Oneness Pentecostals use three major texts to prove that Jesus is God the Father. First, they read Isaiah 9:6 and believe that the words “eternal Father” are referring to the Father. Secondly, they point to John 10:30 and point out that Jesus Himself here says that He and the Father are one. Third, they point to John 14:9 where Jesus answers Philip and says that if they had seen Him, they had seen the Father.
Time doesn’t permit me to answer the entire charges here and to be fair, Oneness Pentecostal have other texts they turn to prove their doctrine. In short, Isaiah 9:6 is not speaking of necessarily titles of the Lord Jesus. Nowhere in the New Testament are these titles worked out though they are true of Him. The concept of God as our Father is not fully developed in the Old Testament though spoken of a few times. Yet here the understanding could be “Father of eternity” in that the One to be born (Isaiah 7:14) is from ancient times (Micah 5:2). Jesus is eternal and thus He is the Father of eternity but this doesn’t mean that He is the Father. Secondly, the Greek text of John 10:30 is clear that Jesus is not speaking of unipersonal but essence when He says that He and the Father are one. The Greek says, “One we are.” There are very specific Greek words John could have used to show us that Jesus is the Father but instead He uses a Greek phrase that simply makes Jesus of the same kind as the Father. Third, even Oneness Pentecostals don’t believe that when Jesus the Man was saying to Philip that if he’d seen Him, he’d seen the Father that they were seeing at that very moment the Father. Oneness Pentecostals hold that the Father is a spirit and invisible to us (Colossians 1:15) but instead Jesus is saying that when the Apostles saw Jesus, they were seeing God the Father in that the Son is co-equal and co-eternal with the Father. Not once in the New Testament does Jesus ever say that He is the Father though He refers to His Father or the Father or My Father hundreds of times.
Finally, a word about the Oneness view of salvation. This is the key for me. Oneness Pentecostals teach that a person must believe in Jesus, repent of their sins, be baptized in water by immersion “in the name of Jesus” for the forgiveness of sins, and then must receive the infilling of the Holy Ghost by the initial, physical evidence of speaking in tongues. A person is not justified by faith alone in the Oneness mind. A person must do all the above to be saved. Now sometimes in the Oneness church, a person will get the Holy Ghost and speak in tongues before being baptized in Jesus’ name but they point to Acts 10:43-48 as proof that this is okay.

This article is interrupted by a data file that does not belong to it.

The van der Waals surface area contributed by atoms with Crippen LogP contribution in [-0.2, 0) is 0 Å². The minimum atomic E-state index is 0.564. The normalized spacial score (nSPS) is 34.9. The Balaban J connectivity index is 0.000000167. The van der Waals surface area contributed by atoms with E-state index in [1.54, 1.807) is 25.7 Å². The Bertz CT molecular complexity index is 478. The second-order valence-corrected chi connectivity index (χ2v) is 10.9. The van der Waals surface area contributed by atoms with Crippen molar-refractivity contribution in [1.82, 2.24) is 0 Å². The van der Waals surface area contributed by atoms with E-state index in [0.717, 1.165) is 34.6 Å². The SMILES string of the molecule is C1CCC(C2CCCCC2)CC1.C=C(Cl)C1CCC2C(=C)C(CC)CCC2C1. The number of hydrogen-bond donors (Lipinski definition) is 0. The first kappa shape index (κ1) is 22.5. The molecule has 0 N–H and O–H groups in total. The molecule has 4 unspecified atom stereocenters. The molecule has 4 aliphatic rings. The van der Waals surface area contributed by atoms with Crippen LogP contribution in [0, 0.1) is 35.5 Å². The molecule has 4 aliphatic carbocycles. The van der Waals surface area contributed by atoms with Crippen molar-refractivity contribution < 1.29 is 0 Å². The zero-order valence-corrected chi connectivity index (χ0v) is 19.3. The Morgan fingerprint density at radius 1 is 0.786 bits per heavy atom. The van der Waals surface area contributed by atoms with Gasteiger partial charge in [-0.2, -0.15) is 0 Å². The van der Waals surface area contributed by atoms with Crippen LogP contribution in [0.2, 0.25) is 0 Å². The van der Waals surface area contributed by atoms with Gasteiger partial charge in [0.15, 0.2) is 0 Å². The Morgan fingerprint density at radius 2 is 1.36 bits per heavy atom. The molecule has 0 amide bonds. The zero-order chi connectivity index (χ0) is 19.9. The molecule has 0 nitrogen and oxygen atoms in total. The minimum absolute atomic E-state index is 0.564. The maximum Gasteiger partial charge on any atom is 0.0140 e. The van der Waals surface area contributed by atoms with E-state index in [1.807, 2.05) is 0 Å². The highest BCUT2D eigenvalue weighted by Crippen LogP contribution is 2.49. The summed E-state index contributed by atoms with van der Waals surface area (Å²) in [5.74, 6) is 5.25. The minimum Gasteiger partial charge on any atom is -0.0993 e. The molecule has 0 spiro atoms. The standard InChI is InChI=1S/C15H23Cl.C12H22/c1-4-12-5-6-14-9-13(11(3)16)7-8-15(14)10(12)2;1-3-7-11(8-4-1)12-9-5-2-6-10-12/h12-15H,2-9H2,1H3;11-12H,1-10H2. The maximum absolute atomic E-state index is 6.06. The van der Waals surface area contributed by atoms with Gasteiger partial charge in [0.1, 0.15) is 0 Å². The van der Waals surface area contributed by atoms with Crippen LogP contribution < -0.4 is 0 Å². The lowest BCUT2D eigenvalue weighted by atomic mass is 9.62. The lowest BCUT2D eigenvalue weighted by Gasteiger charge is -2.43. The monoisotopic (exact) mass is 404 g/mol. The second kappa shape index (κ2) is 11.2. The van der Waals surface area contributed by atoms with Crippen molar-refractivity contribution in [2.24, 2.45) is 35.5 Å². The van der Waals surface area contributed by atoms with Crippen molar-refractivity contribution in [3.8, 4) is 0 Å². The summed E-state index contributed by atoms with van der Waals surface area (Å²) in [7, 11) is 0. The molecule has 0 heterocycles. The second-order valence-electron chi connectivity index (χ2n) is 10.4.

Also it’s not enough to just believe in Jesus, be baptized in Jesus’ name and receive the Holy Ghost with evidence of tongues, one must also live a holy life till the end lest they “lose their salvation.” Holiness includes the holiness codes set up by many Oneness churches including women wearing dresses, not cutting their hair, no makeup or jewelry, and men must be clean-shaven, short hair, avoid alcohol and tobacco and live a holy life. It is amounts to works-righteousness though Oneness folks will argue that they do it with joy.
In closing, Oneness Pentecostals are nice folks but being nice is not the standard of truth. The Word of God is the final authority and they would agree. I have been meeting a Oneness pastor from time to time to talk theology and he is a bright, loving man. He wants me to accept him merely because he loves Jesus. That, he says, should unite us. But I disagree. I am not mean to him but the Jesus he says that he worships and loves is the not the Jesus of the Bible. I know that hurts but its true. The Jesus he says that he worships is not the same as the Jesus I worship. He believes that since Oneness Pentecostals speak in tongues the same as Trinitarian Pentecostals speak in tongues, this must prove that God accepts them both despite someone being wrong about the Godhead. He also believes that since Oneness Pentecostals teach and preach that Jesus is God, what is the big deal?
There are obviously many errors. For just one. Consider the atonement. In Oneness theology the saving work of Christ is not God dying in my place, standing condemned for my sins. Instead, we have the Father wrapped in flesh but not really a man. Instead Jesus only appears as a man but the true Jesus is still the eternal Father. In other words, the divine payment for our sins is not payed by the Lord God but instead by a mere man albeit a perfect one because the Father was inside of the man. The payment is not God redeeming us through the divine Son but instead it is the human Jesus paying the penalty for our sins to the Father Jesus. How weird. In Trinitarian theology, the second person of the holy Trinity, the Lord Jesus, bears our sins on the cross and redeems us from the holy wrath of God. God is truly in Christ reconciling the world unto Himself (2 Corinthians 5:18-21) because the Son is offering His life for our sins to the glory of the Father who sent Him into the world (John 3:16).